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Dreams of a Better Game
The Thing

  So, I have a new article up over at the always fabulous Twenty Four Pages. This time around, I’m comparing pretty much every iteration of the novella Who Goes There? (otherwise known as The Thing) in an attempt to see which one does it best. Here’s a hint: the 1950's don’t do too well.

Seriously, screw this decade.
Seriously, screw this decade right in its ear hole

  Anyway, before, during, and after my review, I had time to reflect on the absolutely shitty game that was released at the dawn of the millennium. Forever sullying the name of The Thing, the game was a generic 3rd person action game in the vein of Half-Life, Resident Evil, and Tomb Raider if those games had a baby which was weaned on paint thinner and terrible gameplay. I think it was the very first game that I legitimately was let down by. And what made it even worse was the fact that a lot of reviews gave it fairly high marks for a game that was buggy as all hell.

  To give you an example of its bugginess, one of the first missions in the game requires you to heal a dude so that he trusts you and joins your squad of puking bastards. After going through the rigamarole of finding a medical kit and dragging it back to the dying idiot, I went through the motions of healing him. His health shot up to 100%, he thanked me, and then promptly died, making me fail the mission. This came right on the heels of a “scary” cut-scene triggering... but the spooky head-monster-Thing glitched out and never appeared. I basically got to witness a camera angle change and... that’s it. Quality!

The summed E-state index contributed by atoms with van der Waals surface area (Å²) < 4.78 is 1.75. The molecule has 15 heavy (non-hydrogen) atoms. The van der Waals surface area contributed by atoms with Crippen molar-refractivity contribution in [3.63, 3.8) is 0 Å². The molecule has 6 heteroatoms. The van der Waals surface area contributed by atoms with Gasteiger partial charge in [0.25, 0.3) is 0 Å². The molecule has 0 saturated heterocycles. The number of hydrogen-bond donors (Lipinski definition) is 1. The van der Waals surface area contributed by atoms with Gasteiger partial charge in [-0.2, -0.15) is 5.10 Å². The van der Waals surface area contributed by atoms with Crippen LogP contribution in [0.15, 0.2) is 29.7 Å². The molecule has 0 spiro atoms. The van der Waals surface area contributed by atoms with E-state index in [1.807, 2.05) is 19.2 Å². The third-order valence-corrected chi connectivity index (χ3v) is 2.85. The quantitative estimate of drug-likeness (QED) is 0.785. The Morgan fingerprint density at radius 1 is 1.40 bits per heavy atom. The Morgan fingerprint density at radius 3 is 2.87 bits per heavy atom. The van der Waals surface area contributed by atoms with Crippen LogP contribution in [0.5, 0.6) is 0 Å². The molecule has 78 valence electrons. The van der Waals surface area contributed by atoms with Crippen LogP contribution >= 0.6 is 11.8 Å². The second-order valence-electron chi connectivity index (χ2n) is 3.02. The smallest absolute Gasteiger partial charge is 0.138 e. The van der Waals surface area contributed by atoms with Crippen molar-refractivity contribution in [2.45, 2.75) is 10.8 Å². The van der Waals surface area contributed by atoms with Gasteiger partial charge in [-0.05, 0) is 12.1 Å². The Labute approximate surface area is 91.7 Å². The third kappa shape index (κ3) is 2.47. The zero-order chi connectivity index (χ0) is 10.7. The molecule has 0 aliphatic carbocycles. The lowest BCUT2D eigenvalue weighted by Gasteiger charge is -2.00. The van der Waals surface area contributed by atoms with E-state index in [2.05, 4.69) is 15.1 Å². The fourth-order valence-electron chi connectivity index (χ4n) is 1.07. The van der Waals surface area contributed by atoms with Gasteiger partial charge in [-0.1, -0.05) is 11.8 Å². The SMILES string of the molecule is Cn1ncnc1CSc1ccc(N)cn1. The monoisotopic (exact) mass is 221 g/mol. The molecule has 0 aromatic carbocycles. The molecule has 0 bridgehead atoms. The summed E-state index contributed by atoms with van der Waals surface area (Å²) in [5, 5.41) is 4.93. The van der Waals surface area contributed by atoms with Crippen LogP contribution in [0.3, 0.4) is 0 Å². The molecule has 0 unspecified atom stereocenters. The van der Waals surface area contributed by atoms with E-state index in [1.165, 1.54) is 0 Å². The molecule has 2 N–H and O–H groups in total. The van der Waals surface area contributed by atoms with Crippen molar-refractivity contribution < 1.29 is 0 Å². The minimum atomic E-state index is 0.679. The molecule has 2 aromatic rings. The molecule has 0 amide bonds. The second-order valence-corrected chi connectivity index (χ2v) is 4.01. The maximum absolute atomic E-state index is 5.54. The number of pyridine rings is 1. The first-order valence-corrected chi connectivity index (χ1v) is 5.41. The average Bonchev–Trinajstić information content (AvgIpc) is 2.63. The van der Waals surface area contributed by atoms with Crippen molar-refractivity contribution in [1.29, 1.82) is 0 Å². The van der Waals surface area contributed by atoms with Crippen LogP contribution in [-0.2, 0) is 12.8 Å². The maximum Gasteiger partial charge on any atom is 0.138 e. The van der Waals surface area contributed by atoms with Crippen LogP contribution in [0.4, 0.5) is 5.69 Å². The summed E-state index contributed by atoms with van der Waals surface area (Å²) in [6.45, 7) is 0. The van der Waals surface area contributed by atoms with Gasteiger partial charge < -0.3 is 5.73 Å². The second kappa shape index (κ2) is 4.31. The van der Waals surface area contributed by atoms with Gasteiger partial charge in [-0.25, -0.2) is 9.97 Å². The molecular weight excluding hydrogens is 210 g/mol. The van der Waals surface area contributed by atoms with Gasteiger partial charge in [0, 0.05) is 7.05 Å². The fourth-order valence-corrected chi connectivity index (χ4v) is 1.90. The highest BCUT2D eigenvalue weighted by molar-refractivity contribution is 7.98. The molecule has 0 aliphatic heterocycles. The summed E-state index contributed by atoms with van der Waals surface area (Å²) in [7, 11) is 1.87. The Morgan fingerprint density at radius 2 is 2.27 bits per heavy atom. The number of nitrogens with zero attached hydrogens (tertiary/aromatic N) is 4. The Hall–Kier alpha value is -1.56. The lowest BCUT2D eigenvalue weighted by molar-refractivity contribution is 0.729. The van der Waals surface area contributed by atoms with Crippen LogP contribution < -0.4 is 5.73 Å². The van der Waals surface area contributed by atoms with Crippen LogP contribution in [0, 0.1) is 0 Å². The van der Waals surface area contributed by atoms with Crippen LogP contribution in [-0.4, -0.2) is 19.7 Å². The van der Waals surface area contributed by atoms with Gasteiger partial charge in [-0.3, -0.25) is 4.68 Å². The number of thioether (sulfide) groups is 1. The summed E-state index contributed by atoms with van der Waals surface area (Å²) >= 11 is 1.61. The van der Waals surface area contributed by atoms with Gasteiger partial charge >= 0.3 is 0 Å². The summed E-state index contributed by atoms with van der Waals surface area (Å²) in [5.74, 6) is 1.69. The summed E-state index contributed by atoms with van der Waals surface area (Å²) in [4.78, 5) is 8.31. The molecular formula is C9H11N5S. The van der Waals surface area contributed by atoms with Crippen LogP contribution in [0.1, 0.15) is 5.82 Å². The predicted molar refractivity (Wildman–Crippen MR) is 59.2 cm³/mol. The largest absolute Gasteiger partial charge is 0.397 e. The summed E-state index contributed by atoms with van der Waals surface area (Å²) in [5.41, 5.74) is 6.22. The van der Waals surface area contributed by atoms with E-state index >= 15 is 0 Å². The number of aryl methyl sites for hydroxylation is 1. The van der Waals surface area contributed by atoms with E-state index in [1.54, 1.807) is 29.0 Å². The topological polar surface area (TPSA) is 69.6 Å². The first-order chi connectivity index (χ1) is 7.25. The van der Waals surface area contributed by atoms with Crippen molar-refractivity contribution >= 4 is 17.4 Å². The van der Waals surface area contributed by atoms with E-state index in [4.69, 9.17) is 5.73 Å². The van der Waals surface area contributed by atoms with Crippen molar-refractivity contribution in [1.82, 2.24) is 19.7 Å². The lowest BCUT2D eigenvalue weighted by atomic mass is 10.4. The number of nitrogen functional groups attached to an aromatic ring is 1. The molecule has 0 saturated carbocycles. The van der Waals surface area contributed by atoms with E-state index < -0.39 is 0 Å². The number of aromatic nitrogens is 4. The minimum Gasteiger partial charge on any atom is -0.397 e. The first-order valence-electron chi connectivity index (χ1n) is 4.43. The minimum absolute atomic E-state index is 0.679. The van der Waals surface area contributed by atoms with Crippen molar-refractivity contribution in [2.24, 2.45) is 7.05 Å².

But I still think that John Carpenter’s The Thing deserves an awesome game. And, lacking in any training in the matter but with a wildly active imagination, I thought I’d do what I did with The Hunger Games and dream of a better game.

  So, first, we need to scrap linking it to the movie in terms of narrative. What needs to be done is make this thing it’s own creature (no pun intended – I take talk of goopy metamorphic aliens very serious). So we have an Antarctic research station with an entirely new cast of characters. Same time period, but we’re basically dealing with an alternate universe where MacReady and the others are off enjoying not testing blood and watching dogs get digested.

  I think it may actually work the best if we started off where the prequel does. Yes, it would be a Norwegian base, but once again, we’d have entirely new characters. This would help set up for a logical sequel if sales permitted it. Also, it doesn’t make a whole lot of sense to just repeat John Carpenter’s version when we can have our own go at it.